Applications of wireless sensor nodes are evolving at a previously unimaginable rate. But current technology is limited because devices are bulky - measuring one cubic centimeter or more - and hampered by short lifetimes. This project is producing a one cubic millimeter sensor node. This ultra-miniaturized device is a complete sensing platform that includes transducers (for imaging, temperature sensing and other signal detection), wireless communication, a high accuracy timer, processor, memory, a battery and energy harvesting that provides the node with an extended lifetime.

The central challenge in reducing the form factor for sensor nodes is to reduce power consumption and densely package discrete components (crystals, inductors, etc.). To this end, this team's innovations involve research and development of:

1. A novel processor that operates at a supply voltage near the threshold voltage of the transistors for optimal energy consumption. 2. A new ultra-low-leakage memory system. 3. An Ultra Wide-Band (UWB) transmitter and receiver that can communicate with other nodes over a distance of three meters with an integrated antenna. 4. A 100pW timer that is temperature compensated and designed for reduced jitter to allow accurate synchronization between sensor nodes and enable short, low energy radio communication windows. 5. A new CMOS imaging approach capable of ultra-low power motion detection and image-acquisition, and, reconfigurable to act as a solar energy harvesting unit. 6. An energy-aware software development environment to control the node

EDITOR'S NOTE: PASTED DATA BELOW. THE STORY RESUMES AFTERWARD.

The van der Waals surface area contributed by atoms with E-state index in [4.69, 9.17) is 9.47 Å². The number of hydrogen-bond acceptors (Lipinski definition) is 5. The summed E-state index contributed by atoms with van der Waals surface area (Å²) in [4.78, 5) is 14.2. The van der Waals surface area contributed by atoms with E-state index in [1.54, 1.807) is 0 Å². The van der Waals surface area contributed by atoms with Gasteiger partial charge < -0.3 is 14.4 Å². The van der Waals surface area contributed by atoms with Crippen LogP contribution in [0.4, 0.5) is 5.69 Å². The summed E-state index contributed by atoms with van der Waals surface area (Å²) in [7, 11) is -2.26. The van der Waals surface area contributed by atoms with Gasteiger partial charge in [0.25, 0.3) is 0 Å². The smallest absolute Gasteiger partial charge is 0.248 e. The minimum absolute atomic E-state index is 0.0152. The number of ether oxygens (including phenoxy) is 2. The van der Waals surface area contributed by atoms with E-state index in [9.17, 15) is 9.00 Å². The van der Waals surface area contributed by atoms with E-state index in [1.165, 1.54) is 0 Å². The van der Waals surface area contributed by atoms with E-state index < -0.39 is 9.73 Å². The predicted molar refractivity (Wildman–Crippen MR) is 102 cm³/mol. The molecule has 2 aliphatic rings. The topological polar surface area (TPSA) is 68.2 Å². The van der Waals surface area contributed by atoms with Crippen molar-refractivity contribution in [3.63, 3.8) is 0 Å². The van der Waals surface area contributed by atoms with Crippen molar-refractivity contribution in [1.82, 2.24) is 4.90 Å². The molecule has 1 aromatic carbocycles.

These PIs implemented early versions of several of these technologies in silicon, demonstrating the potential to package them as sensor nodes. The team's track record of producing ultra-low power circuits, and other sensing components, position them to deliver the needed 1000× form factor reduction. This research team will assemble and package 100 first- and second-generation of these sensor node platforms and disseminate them to the broader community for trials in a wide range of uses.

The development of cubic-millimeter sensor nodes will enable applications that have long been envisioned but were unachievable. For example, sensory skins could cover surfaces with a dense deployment of nodes that monitor the properties of the manifold itself or its surroundings. Implantable intelligence can enable deeply embedded physical and biological processes, e.g., malignant tumor growth monitoring or intra-ocular pressure sensing to determine the risk for retinal detachment. Applications such as these, and a myriad of other "Thinking and Linking" applications, can give everyday objects sensing, computing, communication, and tracking ability, allowing, for example, research ranging from the social network patterns of small insects to asset tracking in dynamic environments like hospitals. By shrinking sensor node size to one cubic millimeter, with potentially perpetual lifetime, the concept of "smart dust" can be taken from fiction to reality.

By disseminating the first generation of these sensors to members of the sensor network community, this project will dramatically accelerate the adoption of cubic-millimeter-class computing devices. This will have immediate impact on a wide array of research programs for intelligently sensing, tracking, measuring and optimizing physical processes. This research in turn will have a fundamental and long term impact on a diverse set of applications with critical societal import, ranging from energy conservation, environmental quality management, and health care.

National Science Foundation (NSF)
Division of Computer and Network Systems (CNS)
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Anita J. LaSalle
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University of Utah
Salt Lake City
United States
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